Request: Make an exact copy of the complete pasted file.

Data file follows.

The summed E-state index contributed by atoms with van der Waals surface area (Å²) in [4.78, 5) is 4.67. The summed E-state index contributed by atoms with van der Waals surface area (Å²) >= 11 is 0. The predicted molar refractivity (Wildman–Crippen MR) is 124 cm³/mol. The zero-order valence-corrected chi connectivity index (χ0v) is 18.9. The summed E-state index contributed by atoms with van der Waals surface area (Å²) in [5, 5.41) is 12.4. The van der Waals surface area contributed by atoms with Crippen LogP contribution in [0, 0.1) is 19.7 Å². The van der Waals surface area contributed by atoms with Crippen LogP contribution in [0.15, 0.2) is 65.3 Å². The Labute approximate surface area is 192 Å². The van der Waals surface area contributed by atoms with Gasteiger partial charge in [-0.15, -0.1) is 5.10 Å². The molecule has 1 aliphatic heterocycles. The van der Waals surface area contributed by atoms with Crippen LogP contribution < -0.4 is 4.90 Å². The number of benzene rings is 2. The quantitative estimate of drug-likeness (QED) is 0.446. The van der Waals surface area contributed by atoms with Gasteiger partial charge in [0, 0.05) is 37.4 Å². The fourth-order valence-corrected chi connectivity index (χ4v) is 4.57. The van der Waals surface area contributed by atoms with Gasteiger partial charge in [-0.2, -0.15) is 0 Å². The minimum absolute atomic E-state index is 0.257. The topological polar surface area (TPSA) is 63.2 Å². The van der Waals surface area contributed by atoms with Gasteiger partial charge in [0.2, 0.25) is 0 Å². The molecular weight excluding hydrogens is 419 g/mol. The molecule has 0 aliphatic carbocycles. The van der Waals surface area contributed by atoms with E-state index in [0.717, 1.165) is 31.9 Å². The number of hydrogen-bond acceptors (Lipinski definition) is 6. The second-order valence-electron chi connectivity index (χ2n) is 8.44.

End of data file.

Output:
The summed E-state index contributed by atoms with van der Waals surface area (Å²) in [4.78, 5) is 4.67. The summed E-state index contributed by atoms with van der Waals surface area (Å²) >= 11 is 0. The predicted molar refractivity (Wildman–Crippen MR) is 124 cm³/mol. The zero-order valence-corrected chi connectivity index (χ0v) is 18.9. The summed E-state index contributed by atoms with van der Waals surface area (Å²) in [5, 5.41) is 12.4. The van der Waals surface area contributed by atoms with Crippen LogP contribution in [0, 0.1) is 19.7 Å². The van der Waals surface area contributed by atoms with Crippen LogP contribution in [0.15, 0.2) is 65.3 Å². The Labute approximate surface area is 192 Å². The van der Waals surface area contributed by atoms with Gasteiger partial charge in [-0.15, -0.1) is 5.10 Å². The molecule has 1 aliphatic heterocycles. The van der Waals surface area contributed by atoms with Crippen LogP contribution < -0.4 is 4.90 Å². The number of benzene rings is 2. The quantitative estimate of drug-likeness (QED) is 0.446. The van der Waals surface area contributed by atoms with Gasteiger partial charge in [0, 0.05) is 37.4 Å². The fourth-order valence-corrected chi connectivity index (χ4v) is 4.57. The van der Waals surface area contributed by atoms with Gasteiger partial charge in [-0.2, -0.15) is 0 Å². The minimum absolute atomic E-state index is 0.257. The topological polar surface area (TPSA) is 63.2 Å². The van der Waals surface area contributed by atoms with Gasteiger partial charge in [0.2, 0.25) is 0 Å². The molecular weight excluding hydrogens is 419 g/mol. The molecule has 0 aliphatic carbocycles. The van der Waals surface area contributed by atoms with E-state index in [0.717, 1.165) is 31.9 Å². The number of hydrogen-bond acceptors (Lipinski definition) is 6. The second-order valence-electron chi connectivity index (χ2n) is 8.44.